3.1 The edition is well designed for both study and performance. Each piece is followed by the complete text (including the first stanza, which is also underlaid to the music) and a schematic analysis of the poetic and musical form. The Borgo canzonettas, each of which occupies two pages, are printed with the beginning of each piece on the recto side of a leaf. It would have been preferable to place each piece on one opening, so that readers and singers could see the complete text and music together. (Since Caimo’s canzonettas are somewhat longer, that strategy would not have worked for them.)

3.2 The works present relatively few editorial problems. Most of the ambiguities concern musica ficta, which is sometimes problematic in spite of the generous use of notated accidentals in the sources. Different accidentals sometimes appear in the two statements of a repeated section (e.g., Caimo 2 and 4); it is unclear whether or not these differences are intentional. In two pieces (Caimo 1, mm. 24 and 41, and Caimo 4, mm. 5 and 14), Vigevani has eliminated simultaneous cross-relations that should perhaps be allowed to stand, especially considering Caimo’s penchant for harmonic audacity in his madrigals. Two pieces (Caimo 5 and 15) lack indications of Picardy thirds in their final cadences; I would be inclined to add them, but Vigevani does not do so. Users of the edition must make their own judgments in these and other ambiguous cases.

3.3 There are a number of minor errors and misprints in the edition, most of which can be corrected easily on the basis of the musical context. The most serious one concerns the form of Caimo 17, which Vigevani interprets as AABB, although the source clearly indicates AABCC.5 In Caimo 11, the underlay of the words “quiete a” is incorrect.6 Six pieces contain misprints that can be corrected by comparing the obviously wrong notes with the other voices or other statements of the same section.7 Four have definite or probable errors in the sources that should have been corrected in the edition.8 Borgo 16, m. 14, is the only instance in his canzonettas in which the outer voices are in parallel fifths. In analogous cases, the composer writes the bass in unison with the tenor on the third note of the measure to avoid the inelegant voice leading. Whether the bass in this instance is the printer’s error, the composer’s error, or an intentional evocation of the older villanella style is unclear.

4. The Importance of the Edition

4.1 Despite some important contributions in the past two or three decades, the canzonetta remains an underrepresented genre in modern editions of sixteenth-century music. The present volume takes an important step toward filling that gap. The music deserves not only to be studied, but to be heard. Its attractive, easily comprehensible style has the power to delight modern audiences as much as it did the people for whom it was originally composed.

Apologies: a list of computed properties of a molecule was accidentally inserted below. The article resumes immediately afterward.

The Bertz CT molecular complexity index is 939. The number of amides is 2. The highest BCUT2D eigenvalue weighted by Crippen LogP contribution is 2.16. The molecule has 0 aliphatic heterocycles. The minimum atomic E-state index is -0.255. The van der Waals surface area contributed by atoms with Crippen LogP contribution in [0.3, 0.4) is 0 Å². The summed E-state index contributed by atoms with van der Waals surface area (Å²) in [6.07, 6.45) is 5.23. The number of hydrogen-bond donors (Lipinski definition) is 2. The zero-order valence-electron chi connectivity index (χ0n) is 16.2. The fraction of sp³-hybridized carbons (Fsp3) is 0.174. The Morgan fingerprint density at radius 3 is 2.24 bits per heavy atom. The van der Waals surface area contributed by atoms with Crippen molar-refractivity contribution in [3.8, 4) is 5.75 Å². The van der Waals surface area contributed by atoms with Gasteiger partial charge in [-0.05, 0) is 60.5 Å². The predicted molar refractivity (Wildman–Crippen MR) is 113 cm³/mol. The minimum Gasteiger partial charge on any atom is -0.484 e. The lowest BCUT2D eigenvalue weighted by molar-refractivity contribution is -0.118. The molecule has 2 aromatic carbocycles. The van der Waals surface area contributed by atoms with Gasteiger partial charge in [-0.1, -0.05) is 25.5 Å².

References

* Ruth DeFord (rdeford@hunter.cuny.edu), editor of canzoni and canzonettas by Giovanni Ferretti and Orazio Vecchi, is Professor of Music at Hunter College and the Graduate Center, City University of New York. Her research interests include the sixteenth-century Italian madrigal and canzonetta and issues of rhythm in the fifteenth and sixteenth centuries.

1Gioseppe Caimo, Madrigali and Canzoni for Four and Five Voices, edited by Leta E. Miller, Recent Researches in the Music of the Renaissance 84–5 (Madison, Wisc.: A-R Editions, 1990). Caimo’s five-voice canzoni appeared posthumously in the anthology Fiamma ardente de madrigali et canzoni à cinque voci (Venice: Vincenti and Amadino, 1586), along with works by Michiel Varotto and some anonymous compositions. The bibliography by Iain Fenlon, Grove Music Online, s.v. “Caimo, Gioseppe” (accessed February 1, 2005), indicates incorrectly that Caimo’s Secondo libro di canzonette a quattro voci is included in Miller’s edition.

2 Alfred Einstein, The Italian Madrigal, trans. Alexander H. Krappe, Roger H. Sessions, and Oliver Strunk, 3 vols. (Princeton: Princeton University Press, 1949), 2:599–602 and 776–7. The pieces included in the anthology are “Mentre il cuculo” and “Deh quadrara mia,” 3:237–40.

3 Einstein, 2:776–7.

4 Introduction to Orazio Vecchi, The Four-Voice Canzonettas, edited by Ruth I. DeFord, 2 vols., Recent Researches in the Music of the Renaissance 92–3 (Madison, Wisc.: A-R Editions, 1993), 1:2. Further arguments for the chronological priority of Vecchi’s settings of the two pieces (“Mentre il cuculo” and “Mi vorrei trasformare”) are the fact that Vecchi claims authorship of the poetry in his third book of four-voice canzonettas (1585), which includes these works, and that Caimo’s version of the text of “Mentre il cuculo” has a metrical irregularity that is not present in Vecchi’s version.

5 This is the only piece in either book in which a repetition is indicated by repeat signs in the source. The passage from the second half of m. 38 through the first half of m. 46 should be omitted, so that the repetition of the concluding section begins at m. 23, not m. 15. A vertical line indicating the point at which the repeated section begins appears in the source in the middle of m. 23.

6 Vigevani divides the words “quiete a” as “quie-te a.” The division should be “qui-e-te a,” with “-te” and “a” forming a single syllable.

7 Borgo 2, m. 7, tenor; Borgo 3, m. 22, tenor; Borgo 5, m. 3, canto; Borgo 12, m. 6, canto; Borgo 20, m. 29, canto; and Borgo 25, m. 23, canto.

8 Borgo 15, m. 21, canto (second note should probably be e'); Borgo 17, mm. 2 and 11, canto and bass (seventh must be corrected); Borgo 18, m. 35, tenor (resolution of suspension must be extended to fill the measure); and Caimo 10, m. 25, alto and m. 39, canto (last note must be b'-flat).